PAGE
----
November 11, 2008

Where Do We Stand?

I am always desperate to avoid presidential politics. I really hate it. It is often endless, and evokes far too intense passions for my taste. Sometimes it is vile. I wrap myself in a blanket of apathy and despair and snuggle down, hoping for the best. I do my best fighting on the issues and hope occasionally that something will trickle up and make a difference.

This last election was interesting, although I was quite sick of it by the end. It was a fascinating examination of our times. I won't rehash what everyone is saying about women presidents, women vice presidents, black presidents and so forth because it's all been done thoroughly and better than I could anyway.

I don't know that I learned anything more about America that I didn't know before, but I did learn things about the people around me that I would never have guessed. I discovered a long-time friend who I thought was politically aligned with me was voting quite different than I was. I discovered a man who I thought was intelligent and well-informed wasn't voting at all, and for what I thought was a very silly reason. I discovered a racist I know who makes liberal use of the "n-word" was voting for America's first black president.

Frankly, I still don't understand any of those things.

None of that matters, of course. (And as my husband frequently says to me, "You don't have to understand everything...")

What I have found moving is the reaction afterward -- watching the speeches of a gracious McCain and a humble Obama and to watch the Americans who have not lost their optimisim, those who want to work together to rebuild a country that feels like it has been down for a long, long time.

I am buoyed by the project "From 52 to 48 with love". When I am sitting at my desk concerned for our future that is where I will go.

I start my first term in local government in January. I live in a small town where it's possible to get the feeling that you CAN make a difference. I hope my trickle up theory of government works. I'll let you know in a few months.

[photo credit: jbelluch]


  1. I was so impressed with McCain's concession speech I was prepared to forgive about 50% of his mean-spirited and sometimes dumb campaign. Not all, but half.

    What have you been elected to? It really interests me that the ballot in the USA goes all the way from President down to Coroner and "Constable Mtn. Hartsuggs Twp", whatever that is. I couldnt find you in the Van Buren County llist though.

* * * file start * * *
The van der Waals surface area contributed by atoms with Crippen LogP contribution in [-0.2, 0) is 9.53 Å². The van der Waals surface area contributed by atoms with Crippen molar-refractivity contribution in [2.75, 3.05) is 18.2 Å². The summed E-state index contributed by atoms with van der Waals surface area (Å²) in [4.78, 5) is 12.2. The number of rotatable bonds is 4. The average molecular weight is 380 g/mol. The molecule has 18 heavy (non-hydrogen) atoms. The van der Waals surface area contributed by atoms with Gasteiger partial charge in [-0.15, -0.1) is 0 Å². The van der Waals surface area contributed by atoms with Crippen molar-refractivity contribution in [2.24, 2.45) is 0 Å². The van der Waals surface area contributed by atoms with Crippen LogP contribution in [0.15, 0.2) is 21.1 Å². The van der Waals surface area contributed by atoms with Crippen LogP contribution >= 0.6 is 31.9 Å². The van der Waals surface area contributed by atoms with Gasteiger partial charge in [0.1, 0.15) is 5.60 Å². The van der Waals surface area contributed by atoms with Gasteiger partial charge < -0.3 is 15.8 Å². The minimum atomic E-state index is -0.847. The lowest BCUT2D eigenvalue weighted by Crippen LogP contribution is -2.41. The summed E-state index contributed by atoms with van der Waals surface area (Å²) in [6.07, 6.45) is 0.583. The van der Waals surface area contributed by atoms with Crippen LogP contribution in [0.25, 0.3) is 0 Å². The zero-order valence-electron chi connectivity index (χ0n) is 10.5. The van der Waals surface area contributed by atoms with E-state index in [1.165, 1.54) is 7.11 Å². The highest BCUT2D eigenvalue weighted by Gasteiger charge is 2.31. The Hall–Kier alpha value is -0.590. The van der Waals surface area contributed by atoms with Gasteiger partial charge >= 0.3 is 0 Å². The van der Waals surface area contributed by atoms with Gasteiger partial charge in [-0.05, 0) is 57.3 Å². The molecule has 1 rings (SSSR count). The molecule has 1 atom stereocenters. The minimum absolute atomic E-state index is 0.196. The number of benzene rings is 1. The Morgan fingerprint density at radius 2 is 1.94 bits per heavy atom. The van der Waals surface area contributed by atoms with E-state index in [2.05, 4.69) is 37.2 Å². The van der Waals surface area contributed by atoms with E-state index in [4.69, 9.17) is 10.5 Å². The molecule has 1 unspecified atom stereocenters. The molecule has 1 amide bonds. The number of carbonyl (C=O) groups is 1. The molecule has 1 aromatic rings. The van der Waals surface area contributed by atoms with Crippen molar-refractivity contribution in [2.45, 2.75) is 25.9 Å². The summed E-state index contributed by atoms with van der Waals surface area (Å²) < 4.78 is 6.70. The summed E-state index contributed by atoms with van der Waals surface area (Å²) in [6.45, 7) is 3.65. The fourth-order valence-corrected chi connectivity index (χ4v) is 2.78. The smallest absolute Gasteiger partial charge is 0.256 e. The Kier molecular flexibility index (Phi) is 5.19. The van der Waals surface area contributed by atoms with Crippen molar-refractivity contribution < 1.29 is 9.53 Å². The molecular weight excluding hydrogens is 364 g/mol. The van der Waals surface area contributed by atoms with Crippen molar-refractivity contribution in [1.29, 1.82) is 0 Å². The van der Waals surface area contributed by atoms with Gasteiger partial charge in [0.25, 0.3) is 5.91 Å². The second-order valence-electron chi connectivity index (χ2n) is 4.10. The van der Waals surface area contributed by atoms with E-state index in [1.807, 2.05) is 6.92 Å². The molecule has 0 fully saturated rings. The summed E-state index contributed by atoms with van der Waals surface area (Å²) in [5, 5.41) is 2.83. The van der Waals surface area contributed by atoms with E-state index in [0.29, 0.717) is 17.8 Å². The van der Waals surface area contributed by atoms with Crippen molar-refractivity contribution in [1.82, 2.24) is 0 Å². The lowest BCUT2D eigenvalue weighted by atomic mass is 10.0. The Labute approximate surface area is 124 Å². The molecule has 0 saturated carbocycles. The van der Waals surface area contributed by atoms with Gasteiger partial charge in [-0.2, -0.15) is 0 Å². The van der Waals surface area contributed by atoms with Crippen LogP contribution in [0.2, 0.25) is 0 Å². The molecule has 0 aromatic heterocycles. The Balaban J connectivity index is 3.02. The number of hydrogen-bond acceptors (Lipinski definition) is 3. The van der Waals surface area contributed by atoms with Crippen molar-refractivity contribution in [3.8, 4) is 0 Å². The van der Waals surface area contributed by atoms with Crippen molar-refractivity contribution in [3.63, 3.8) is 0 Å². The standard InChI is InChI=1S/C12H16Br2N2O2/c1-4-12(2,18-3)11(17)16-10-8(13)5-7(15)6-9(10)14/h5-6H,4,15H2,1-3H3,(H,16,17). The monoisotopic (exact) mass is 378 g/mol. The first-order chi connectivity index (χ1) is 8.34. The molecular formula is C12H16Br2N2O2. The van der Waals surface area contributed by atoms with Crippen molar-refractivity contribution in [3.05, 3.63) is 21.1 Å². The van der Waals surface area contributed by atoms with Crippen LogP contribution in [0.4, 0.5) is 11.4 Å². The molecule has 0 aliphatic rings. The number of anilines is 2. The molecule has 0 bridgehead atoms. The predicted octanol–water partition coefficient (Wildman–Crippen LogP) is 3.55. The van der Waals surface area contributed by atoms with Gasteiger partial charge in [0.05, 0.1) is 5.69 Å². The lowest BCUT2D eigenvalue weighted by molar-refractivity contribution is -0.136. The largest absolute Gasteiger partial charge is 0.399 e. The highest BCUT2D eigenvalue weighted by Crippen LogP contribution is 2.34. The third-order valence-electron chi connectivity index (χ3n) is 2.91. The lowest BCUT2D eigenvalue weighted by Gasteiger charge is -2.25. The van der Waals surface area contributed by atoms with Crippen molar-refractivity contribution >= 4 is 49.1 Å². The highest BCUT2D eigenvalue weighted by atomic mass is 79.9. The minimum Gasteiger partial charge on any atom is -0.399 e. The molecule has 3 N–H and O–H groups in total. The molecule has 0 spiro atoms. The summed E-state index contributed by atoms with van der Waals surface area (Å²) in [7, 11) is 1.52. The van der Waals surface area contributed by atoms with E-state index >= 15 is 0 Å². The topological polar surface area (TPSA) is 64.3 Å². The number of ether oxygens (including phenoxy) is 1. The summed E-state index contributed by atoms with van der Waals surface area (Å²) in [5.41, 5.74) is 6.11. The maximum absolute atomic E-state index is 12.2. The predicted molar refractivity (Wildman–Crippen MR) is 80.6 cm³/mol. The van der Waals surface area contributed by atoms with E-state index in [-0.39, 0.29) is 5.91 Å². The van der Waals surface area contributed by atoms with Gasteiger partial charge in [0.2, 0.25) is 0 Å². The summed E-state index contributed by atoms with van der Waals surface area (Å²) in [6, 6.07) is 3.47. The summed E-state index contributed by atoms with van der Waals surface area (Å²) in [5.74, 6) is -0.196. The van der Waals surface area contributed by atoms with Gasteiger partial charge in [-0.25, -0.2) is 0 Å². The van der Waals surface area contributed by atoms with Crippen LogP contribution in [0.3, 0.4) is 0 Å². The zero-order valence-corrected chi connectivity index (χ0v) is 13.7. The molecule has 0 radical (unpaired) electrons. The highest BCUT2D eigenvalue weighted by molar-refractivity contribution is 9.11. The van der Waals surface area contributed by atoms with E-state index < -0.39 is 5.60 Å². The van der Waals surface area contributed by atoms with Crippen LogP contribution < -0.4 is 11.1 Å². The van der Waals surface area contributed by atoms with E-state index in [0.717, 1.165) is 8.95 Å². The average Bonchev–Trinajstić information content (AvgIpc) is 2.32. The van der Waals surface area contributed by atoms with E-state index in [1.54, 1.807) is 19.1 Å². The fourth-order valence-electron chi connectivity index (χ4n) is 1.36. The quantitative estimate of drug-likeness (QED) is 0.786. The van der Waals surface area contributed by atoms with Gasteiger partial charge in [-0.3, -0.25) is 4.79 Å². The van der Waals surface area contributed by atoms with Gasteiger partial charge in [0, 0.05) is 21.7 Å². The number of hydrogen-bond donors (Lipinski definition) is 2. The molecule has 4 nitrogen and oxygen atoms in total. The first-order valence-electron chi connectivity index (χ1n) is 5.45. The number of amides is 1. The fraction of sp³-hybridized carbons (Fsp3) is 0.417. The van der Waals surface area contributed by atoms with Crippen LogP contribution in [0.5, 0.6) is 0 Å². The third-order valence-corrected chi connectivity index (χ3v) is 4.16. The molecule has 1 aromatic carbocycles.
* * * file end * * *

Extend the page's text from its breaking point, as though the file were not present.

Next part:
2. I've been elected as an Alderman (a city council seat).

    Well, that ballot DOES sound funny when you put it that way. Do you not have those positions in your area? What is on your ballot?

    You didn't see me on the ballot because I was running unopposed. I left all unopposed positions off the list.

    By the way, "Constable Mtn. Harsuggs Twp" is the position of Constable for the Mountain Hartsuggs Township. :) I have always been bewildered about the position of Constable. I think it's an old archaic thing that nobody has bothered to get rid of. It pays nothing at all and so far I've never seen a constable doing anything either. (Now probably I will get angry mail from constables, but I'm sorry... I have no idea what they do, at least in our area.)

  3. Congratulations, Alderman Wendy. And good on you too. You have chosen to serve.

    When we vote in a Federal election, we vote for a local member of the House of Representatives (out of usually about 5 candidates) and six senators (in Tasmania anything up to 30 candidates, but in NSW they have about 70 sometimes).

    And that's it! Sometimes a referendum question, but usually not.

    The party that has a majority in the House of Reps forms government - whoever the leader of that party is, becomes Prime Minister. Same deal in Canada I expect. Parties are just as un-democratic here as in US. We have no say in who floats to the top of the parties.

    The idea of electing a coroner is COMPLETELY insane. I heard today that the US president directly appoints about 7000 positions. That's insane too. President McKinley was shot by someone who thought he should have been appointed to something.

  4. Thank you! I am really excited about the position!

    Okay, so here is a question then... do you not have any municipal (city level) government?

    For example, the coroner is a county-level position (state is divided into counties). Other county positions are County Judge (runs the county), Sheriff, Justice of the Peace (like an Alderman but on a county level instead of city), etc.

    What type of lower level government do you have?

  5. We have state governments and also local government - 3 tiers. The three sets of elections can happen at any time, they are not coordinated.

    Australians (partic. Tasmanians) feel that we are overgoverned. In Tas we have half a million people, with 12 senators, 5 members of federal house of reps, 35 state members of lower house, about 22 members of state upper house, then there are 20 municipalities/cities, each with a warden/mayor and councillors/aldermen.

  6. Okay, I was beginning to be concerned you were running amok over there. :) Whew.


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